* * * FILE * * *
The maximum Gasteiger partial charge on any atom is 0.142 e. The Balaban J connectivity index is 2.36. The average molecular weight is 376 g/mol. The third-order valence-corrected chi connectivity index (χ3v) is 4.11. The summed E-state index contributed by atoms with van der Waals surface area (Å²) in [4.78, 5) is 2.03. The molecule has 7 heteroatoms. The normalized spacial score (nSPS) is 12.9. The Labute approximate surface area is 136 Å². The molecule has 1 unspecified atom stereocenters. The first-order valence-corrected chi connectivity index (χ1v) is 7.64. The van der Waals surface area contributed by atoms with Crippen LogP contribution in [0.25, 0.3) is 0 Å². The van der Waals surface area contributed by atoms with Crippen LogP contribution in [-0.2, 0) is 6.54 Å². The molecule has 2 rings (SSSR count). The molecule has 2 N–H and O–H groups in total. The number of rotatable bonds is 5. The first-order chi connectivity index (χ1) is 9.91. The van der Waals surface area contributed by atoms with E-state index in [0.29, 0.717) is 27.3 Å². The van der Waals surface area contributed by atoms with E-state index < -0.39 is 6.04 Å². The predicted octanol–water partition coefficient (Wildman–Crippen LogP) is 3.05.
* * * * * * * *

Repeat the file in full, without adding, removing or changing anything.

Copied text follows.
The maximum Gasteiger partial charge on any atom is 0.142 e. The Balaban J connectivity index is 2.36. The average molecular weight is 376 g/mol. The third-order valence-corrected chi connectivity index (χ3v) is 4.11. The summed E-state index contributed by atoms with van der Waals surface area (Å²) in [4.78, 5) is 2.03. The molecule has 7 heteroatoms. The normalized spacial score (nSPS) is 12.9. The Labute approximate surface area is 136 Å². The molecule has 1 unspecified atom stereocenters. The first-order valence-corrected chi connectivity index (χ1v) is 7.64. The van der Waals surface area contributed by atoms with Crippen LogP contribution in [0.25, 0.3) is 0 Å². The van der Waals surface area contributed by atoms with Crippen LogP contribution in [-0.2, 0) is 6.54 Å². The molecule has 2 rings (SSSR count). The molecule has 2 N–H and O–H groups in total. The number of rotatable bonds is 5. The first-order chi connectivity index (χ1) is 9.91. The van der Waals surface area contributed by atoms with E-state index in [0.29, 0.717) is 27.3 Å². The van der Waals surface area contributed by atoms with E-state index < -0.39 is 6.04 Å². The predicted octanol–water partition coefficient (Wildman–Crippen LogP) is 3.05.